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Investing in women's health, bonuses for family doctors, breast milk warning, and more in this week’s top Canadian health news.

Health News Recap

  • The federal government promised $1.4 billion over 10 years to support women and girls’ health globally. The investment will support sexual and reproductive rights, as well as maternal, newborn and child health.
  • The number of deaths caused by drug overdose in British Columbia would have been twice as high if not for harm-reduction efforts, according to a study in Addiction. Over a two-year period (Apr. 2016–Dec. 2017), there were 2177 overdose deaths in the province but an estimated 3000 deaths were prevented.
  • The government of Quebec set aside $46 million to offer family doctors bonuses for taking on more patients. The goal is to find family doctors for an additional 175,000 residents.
  • Police officers in British Columbia should be better integrated with the province’s mental health and addiction services, recommended a report by BC Coroners Service. An expert panel that contributed to the report examined 127 deaths that occurred within 24 hours of police contact from causes including suicide, drug overdose and police use of force.
  • The government of Alberta has frozen funding for new supervised injection sites. The recently elected United Conservative government had promised during its campaign to halt funding for new sites pending a review of their effectiveness and safety.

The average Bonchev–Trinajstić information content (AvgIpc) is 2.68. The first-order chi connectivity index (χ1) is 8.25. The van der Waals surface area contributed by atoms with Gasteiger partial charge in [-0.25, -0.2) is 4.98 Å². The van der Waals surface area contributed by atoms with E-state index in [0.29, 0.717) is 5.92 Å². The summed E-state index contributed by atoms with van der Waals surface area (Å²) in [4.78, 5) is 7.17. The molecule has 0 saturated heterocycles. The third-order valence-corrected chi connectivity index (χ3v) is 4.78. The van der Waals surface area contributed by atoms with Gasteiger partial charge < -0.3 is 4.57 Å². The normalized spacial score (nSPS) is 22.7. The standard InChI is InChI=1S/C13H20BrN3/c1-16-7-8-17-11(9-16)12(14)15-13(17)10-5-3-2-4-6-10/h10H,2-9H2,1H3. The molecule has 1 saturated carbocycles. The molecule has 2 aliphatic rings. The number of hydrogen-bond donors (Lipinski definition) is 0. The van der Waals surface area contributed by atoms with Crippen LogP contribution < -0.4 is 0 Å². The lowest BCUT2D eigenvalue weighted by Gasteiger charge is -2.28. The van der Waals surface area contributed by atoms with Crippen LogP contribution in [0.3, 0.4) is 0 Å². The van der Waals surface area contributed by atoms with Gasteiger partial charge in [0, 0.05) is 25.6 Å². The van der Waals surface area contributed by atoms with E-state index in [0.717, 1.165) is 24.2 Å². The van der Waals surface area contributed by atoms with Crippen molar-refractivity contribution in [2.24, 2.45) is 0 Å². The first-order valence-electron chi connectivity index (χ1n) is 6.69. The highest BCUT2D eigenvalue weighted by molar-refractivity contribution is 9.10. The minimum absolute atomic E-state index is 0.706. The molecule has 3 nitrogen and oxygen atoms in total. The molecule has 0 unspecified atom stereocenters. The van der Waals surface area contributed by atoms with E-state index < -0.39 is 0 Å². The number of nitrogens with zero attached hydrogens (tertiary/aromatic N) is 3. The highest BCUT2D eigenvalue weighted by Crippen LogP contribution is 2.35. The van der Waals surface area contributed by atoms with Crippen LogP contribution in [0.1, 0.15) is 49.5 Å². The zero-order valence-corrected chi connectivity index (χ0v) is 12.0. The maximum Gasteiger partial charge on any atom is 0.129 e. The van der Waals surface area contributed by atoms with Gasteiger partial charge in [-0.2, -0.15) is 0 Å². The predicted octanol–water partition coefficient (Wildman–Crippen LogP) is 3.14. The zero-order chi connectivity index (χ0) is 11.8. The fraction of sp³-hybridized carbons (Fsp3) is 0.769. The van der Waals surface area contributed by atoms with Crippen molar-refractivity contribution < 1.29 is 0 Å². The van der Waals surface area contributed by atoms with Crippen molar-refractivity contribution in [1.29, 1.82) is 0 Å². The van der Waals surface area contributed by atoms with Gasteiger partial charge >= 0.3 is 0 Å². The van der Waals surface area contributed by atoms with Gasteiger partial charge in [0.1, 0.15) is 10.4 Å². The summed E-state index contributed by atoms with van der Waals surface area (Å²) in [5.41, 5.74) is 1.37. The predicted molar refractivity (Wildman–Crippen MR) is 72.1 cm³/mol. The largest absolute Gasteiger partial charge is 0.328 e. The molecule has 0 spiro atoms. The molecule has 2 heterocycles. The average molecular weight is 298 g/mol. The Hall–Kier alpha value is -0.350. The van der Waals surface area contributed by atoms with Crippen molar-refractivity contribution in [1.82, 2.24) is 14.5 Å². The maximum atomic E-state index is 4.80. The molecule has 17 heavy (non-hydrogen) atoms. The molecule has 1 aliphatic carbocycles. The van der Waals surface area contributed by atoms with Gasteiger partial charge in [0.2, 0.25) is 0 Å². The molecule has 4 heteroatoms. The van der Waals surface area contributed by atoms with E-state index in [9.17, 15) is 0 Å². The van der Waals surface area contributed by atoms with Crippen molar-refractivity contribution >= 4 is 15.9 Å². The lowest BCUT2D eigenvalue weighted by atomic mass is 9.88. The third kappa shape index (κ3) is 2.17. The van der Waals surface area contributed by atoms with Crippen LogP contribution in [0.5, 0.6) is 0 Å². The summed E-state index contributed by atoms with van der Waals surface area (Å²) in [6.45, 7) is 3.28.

• British Columbia’s ministry of health extended the deadline, from June 1 to the end of June, for fines and other penalties to begin for extra-billing health care practices. The provincial government estimated that it has lost $32 million in federal health care transfer payments because some doctors and clinics continue to charge privately for medically necessary services.
  • The Manitoba government announced it will provide universal access to the abortion pill Mifegymiso. Saskatchewan is now the only province that does not fully cover the cost of the drug.
  • Over 80% of nurse orderlies in Quebec have experienced psychological distress over the past year and more than half want to quit, according to a survey of more than 8000 nurse orderlies conducted by the union representing the workers. About 40% of respondents said they had mandatory overtime and 30% reported threats of discipline for refusing overtime.
  • New Brunswick received an additional 20,000 doses of the measles vaccine. There have been 12 confirmed cases of measles in the Saint John region.
  • Health Canada warned the public about the health risks of purchasing or sharing unprocessed human donor breast milk. Untested breast milk could contain viruses, prescription or nonprescription drugs, or become contaminated if improperly extracted, stored or handled.

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